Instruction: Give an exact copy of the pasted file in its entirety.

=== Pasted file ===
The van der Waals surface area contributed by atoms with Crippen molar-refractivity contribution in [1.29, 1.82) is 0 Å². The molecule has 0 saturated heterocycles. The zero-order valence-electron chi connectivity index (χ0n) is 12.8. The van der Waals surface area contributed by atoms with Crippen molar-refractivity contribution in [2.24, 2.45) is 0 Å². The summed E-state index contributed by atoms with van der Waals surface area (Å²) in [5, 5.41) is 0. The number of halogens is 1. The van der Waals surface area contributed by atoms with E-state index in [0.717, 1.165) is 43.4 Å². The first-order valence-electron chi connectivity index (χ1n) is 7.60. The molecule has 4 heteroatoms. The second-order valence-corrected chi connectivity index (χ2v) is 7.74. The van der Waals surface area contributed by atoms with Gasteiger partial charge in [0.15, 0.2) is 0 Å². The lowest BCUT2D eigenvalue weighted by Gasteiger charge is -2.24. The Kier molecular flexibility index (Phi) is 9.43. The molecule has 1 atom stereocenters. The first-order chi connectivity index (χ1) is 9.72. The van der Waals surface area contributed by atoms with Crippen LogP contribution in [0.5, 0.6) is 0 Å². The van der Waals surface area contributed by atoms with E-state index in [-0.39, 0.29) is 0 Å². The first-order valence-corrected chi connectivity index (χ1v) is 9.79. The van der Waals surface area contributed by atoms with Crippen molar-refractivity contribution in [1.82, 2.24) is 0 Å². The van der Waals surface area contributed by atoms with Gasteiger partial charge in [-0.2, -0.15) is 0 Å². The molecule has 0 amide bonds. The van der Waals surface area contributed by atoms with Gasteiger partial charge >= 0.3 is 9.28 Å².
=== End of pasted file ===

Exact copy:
The van der Waals surface area contributed by atoms with Crippen molar-refractivity contribution in [1.29, 1.82) is 0 Å². The molecule has 0 saturated heterocycles. The zero-order valence-electron chi connectivity index (χ0n) is 12.8. The van der Waals surface area contributed by atoms with Crippen molar-refractivity contribution in [2.24, 2.45) is 0 Å². The summed E-state index contributed by atoms with van der Waals surface area (Å²) in [5, 5.41) is 0. The number of halogens is 1. The van der Waals surface area contributed by atoms with E-state index in [0.717, 1.165) is 43.4 Å². The first-order valence-electron chi connectivity index (χ1n) is 7.60. The molecule has 4 heteroatoms. The second-order valence-corrected chi connectivity index (χ2v) is 7.74. The van der Waals surface area contributed by atoms with Gasteiger partial charge in [0.15, 0.2) is 0 Å². The lowest BCUT2D eigenvalue weighted by Gasteiger charge is -2.24. The Kier molecular flexibility index (Phi) is 9.43. The molecule has 1 atom stereocenters. The first-order chi connectivity index (χ1) is 9.72. The van der Waals surface area contributed by atoms with Crippen LogP contribution in [0.5, 0.6) is 0 Å². The van der Waals surface area contributed by atoms with E-state index in [-0.39, 0.29) is 0 Å². The first-order valence-corrected chi connectivity index (χ1v) is 9.79. The van der Waals surface area contributed by atoms with Crippen molar-refractivity contribution in [1.82, 2.24) is 0 Å². The van der Waals surface area contributed by atoms with Gasteiger partial charge in [-0.2, -0.15) is 0 Å². The molecule has 0 amide bonds. The van der Waals surface area contributed by atoms with Gasteiger partial charge >= 0.3 is 9.28 Å².